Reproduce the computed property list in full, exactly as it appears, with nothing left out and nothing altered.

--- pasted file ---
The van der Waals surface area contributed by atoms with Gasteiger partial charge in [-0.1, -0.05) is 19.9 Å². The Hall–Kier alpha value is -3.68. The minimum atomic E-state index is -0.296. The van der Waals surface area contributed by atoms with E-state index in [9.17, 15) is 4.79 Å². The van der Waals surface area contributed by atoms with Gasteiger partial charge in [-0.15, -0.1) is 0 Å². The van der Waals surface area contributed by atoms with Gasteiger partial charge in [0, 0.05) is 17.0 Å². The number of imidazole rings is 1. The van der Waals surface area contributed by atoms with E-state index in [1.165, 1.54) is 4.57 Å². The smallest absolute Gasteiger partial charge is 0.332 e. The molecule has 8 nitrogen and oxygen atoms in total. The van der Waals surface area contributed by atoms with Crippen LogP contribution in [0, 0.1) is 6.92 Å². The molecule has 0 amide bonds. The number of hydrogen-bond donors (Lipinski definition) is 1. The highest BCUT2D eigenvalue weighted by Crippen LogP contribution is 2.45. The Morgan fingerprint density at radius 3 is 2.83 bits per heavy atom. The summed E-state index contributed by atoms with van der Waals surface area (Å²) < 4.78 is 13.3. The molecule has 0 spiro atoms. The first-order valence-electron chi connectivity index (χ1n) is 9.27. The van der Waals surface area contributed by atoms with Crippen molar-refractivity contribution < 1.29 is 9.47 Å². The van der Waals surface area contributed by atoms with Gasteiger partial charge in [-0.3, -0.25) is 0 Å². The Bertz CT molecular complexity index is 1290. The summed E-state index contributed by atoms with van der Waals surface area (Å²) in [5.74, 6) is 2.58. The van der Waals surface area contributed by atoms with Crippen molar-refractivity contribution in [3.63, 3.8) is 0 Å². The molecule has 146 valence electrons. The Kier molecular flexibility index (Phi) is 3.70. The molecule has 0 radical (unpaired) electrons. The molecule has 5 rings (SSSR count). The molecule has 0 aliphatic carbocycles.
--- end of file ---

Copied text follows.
The van der Waals surface area contributed by atoms with Gasteiger partial charge in [-0.1, -0.05) is 19.9 Å². The Hall–Kier alpha value is -3.68. The minimum atomic E-state index is -0.296. The van der Waals surface area contributed by atoms with E-state index in [9.17, 15) is 4.79 Å². The van der Waals surface area contributed by atoms with Gasteiger partial charge in [-0.15, -0.1) is 0 Å². The van der Waals surface area contributed by atoms with Gasteiger partial charge in [0, 0.05) is 17.0 Å². The number of imidazole rings is 1. The van der Waals surface area contributed by atoms with E-state index in [1.165, 1.54) is 4.57 Å². The smallest absolute Gasteiger partial charge is 0.332 e. The molecule has 8 nitrogen and oxygen atoms in total. The van der Waals surface area contributed by atoms with Crippen LogP contribution in [0, 0.1) is 6.92 Å². The molecule has 0 amide bonds. The number of hydrogen-bond donors (Lipinski definition) is 1. The highest BCUT2D eigenvalue weighted by Crippen LogP contribution is 2.45. The Morgan fingerprint density at radius 3 is 2.83 bits per heavy atom. The summed E-state index contributed by atoms with van der Waals surface area (Å²) < 4.78 is 13.3. The molecule has 0 spiro atoms. The first-order valence-electron chi connectivity index (χ1n) is 9.27. The van der Waals surface area contributed by atoms with Crippen molar-refractivity contribution < 1.29 is 9.47 Å². The van der Waals surface area contributed by atoms with Gasteiger partial charge in [-0.3, -0.25) is 0 Å². The Bertz CT molecular complexity index is 1290. The summed E-state index contributed by atoms with van der Waals surface area (Å²) in [5.74, 6) is 2.58. The van der Waals surface area contributed by atoms with Crippen molar-refractivity contribution in [3.63, 3.8) is 0 Å². The molecule has 146 valence electrons. The Kier molecular flexibility index (Phi) is 3.70. The molecule has 0 radical (unpaired) electrons. The molecule has 5 rings (SSSR count). The molecule has 0 aliphatic carbocycles.